Summary of Who is counted? Ethno-racial and Indigenous identities in the Census of Canada, 1871-2021
Summary of article submitted to IASSIST Quarterly (tentative publication date – December 2022)
Finding data on race, racialized populations, and anti-racism in Canada can be a complex process when conducting research. One source of data is the Census of Canada which has been collecting socio-demographic data since 1871. However, the collection of racial, ethnic, or Indigenous data has changed throughout the years and from Census to Census. In response to the need for more support in finding ethno-racial and Indigenous data, the Ontario Council of University Libraries’ Ontario Data Community (ODC) has created an online guide to provide guidance, in part, about the terminology used for Indigenous and racialized identities over time in the Census. In the article submitted to IASSIST Quarterly, the modifications to how ethno-racial origin questions have been asked, and the ongoing changes to sociocultural perceptions impacting the Census are reviewed.
The online guide that the ODC created examines the context of Indigenous and racialized data over time in the Census and other data sources in Canada. The goal of the guide was to create an online research tool that could be used by information professionals and researchers looking for data about Indigenous and racialized people or groups. More specifically, the Data on Racialized Population Guide:
- Provides a curated list of datasets that include ethnicity and race variables which can be used to facilitate research on racialized people or groups in Canada;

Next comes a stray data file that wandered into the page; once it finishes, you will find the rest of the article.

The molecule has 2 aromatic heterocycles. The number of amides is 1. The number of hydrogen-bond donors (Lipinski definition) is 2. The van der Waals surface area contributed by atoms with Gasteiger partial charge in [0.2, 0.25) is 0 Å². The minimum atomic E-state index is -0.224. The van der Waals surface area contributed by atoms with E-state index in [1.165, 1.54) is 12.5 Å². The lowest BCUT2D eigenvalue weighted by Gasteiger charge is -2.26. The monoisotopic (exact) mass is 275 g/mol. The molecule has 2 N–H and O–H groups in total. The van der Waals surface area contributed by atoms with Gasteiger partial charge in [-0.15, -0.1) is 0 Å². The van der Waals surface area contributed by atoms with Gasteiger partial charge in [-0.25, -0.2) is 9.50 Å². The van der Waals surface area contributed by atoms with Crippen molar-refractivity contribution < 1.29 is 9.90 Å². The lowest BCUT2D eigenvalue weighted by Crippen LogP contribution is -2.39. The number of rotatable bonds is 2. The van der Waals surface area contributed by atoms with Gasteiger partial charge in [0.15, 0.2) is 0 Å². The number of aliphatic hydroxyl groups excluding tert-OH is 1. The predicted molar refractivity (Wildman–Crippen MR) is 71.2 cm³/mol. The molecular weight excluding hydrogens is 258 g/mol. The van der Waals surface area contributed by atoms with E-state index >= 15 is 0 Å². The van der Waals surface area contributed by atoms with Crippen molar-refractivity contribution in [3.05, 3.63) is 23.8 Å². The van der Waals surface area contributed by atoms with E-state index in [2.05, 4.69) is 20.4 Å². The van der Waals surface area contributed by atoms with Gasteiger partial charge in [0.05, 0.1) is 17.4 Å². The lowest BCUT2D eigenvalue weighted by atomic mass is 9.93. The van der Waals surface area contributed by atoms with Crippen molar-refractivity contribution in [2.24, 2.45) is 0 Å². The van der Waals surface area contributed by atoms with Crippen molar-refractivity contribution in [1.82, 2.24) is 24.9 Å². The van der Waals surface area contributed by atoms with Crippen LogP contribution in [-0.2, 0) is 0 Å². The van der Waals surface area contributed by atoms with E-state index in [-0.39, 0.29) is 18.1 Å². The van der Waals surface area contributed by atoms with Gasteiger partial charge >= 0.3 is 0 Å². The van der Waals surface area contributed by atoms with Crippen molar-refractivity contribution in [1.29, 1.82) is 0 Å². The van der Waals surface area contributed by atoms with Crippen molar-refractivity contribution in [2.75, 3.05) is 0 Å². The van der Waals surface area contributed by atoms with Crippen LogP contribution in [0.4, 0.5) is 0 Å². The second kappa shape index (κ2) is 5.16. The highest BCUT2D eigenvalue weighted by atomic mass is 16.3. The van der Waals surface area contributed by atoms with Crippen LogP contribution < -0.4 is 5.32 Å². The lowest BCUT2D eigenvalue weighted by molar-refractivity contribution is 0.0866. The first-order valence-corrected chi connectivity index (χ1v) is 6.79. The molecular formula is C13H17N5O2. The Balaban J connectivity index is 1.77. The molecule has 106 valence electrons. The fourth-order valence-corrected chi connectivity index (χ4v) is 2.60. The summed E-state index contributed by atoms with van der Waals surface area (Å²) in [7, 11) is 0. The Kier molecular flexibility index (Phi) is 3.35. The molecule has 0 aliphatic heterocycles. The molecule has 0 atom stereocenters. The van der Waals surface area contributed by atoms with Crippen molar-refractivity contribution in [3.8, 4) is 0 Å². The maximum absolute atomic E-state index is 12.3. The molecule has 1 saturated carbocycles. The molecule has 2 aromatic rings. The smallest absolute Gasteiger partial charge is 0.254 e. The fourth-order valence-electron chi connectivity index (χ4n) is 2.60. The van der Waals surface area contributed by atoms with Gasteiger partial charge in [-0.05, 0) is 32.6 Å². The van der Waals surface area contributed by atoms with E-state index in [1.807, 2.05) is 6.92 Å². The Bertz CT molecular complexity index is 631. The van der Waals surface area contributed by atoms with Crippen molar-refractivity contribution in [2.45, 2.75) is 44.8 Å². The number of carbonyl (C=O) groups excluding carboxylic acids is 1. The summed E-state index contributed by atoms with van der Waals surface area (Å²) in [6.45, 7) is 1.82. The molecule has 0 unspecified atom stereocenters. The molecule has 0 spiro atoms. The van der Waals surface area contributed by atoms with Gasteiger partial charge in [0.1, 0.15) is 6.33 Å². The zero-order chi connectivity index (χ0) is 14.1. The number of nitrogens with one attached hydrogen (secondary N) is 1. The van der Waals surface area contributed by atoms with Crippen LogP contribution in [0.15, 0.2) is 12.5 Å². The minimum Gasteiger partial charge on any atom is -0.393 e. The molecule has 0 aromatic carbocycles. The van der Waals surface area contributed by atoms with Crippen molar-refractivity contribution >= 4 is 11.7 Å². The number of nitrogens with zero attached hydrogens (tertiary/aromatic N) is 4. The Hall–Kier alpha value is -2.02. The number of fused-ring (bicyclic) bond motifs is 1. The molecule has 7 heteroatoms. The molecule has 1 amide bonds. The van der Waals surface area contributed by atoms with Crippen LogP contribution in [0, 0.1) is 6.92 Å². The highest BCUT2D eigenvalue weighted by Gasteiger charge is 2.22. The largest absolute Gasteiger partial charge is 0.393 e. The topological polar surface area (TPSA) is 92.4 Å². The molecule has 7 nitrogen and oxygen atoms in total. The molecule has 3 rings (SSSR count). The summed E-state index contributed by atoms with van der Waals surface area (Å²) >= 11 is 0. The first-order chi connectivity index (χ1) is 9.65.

- Describes how has the terminology about Indigenous and racialized groups or identities has changed in the Census of Population since 1871;
- Describes how to use Census terminology to help find data about racialized people or groups outside of the Census;
- Describes how to find contemporary and historical data, including Census data, that contains data about racialized peoples or groups.
The article focuses on the Census of Canada and the modifications to how ethnoracial origin questions were asked. These questions reflect the ongoing perception of sociocultural attitudes, from rigid colonial thought to more recent ideas of diversity and inclusion. But even in the 2021 Census of Canada, a critical lens needs to be applied, as there are still potential opportunities to improve how societies across Canada are represented in the official data.
Overall, more research is evidently warranted on how the Census impacted the colonial classification and lack of visibility in the data of Indigenous and racialized populations within the Canadian context. The creators of the Data on Racialized Population Guide intend that the resources included in it help to foster research for praxis and social justice.
A note on terminology used in the article Due to the historical nature of the data sources referred to in the article and the guide, terminology may include language that is problematic and/or offensive to contemporary users. Specifically, vocabulary used to refer to racial, Indigenous, ethnic, religious, and cultural groups is specific to the time period when the data was collected and does not reflect the attitudes and viewpoints of contemporary society.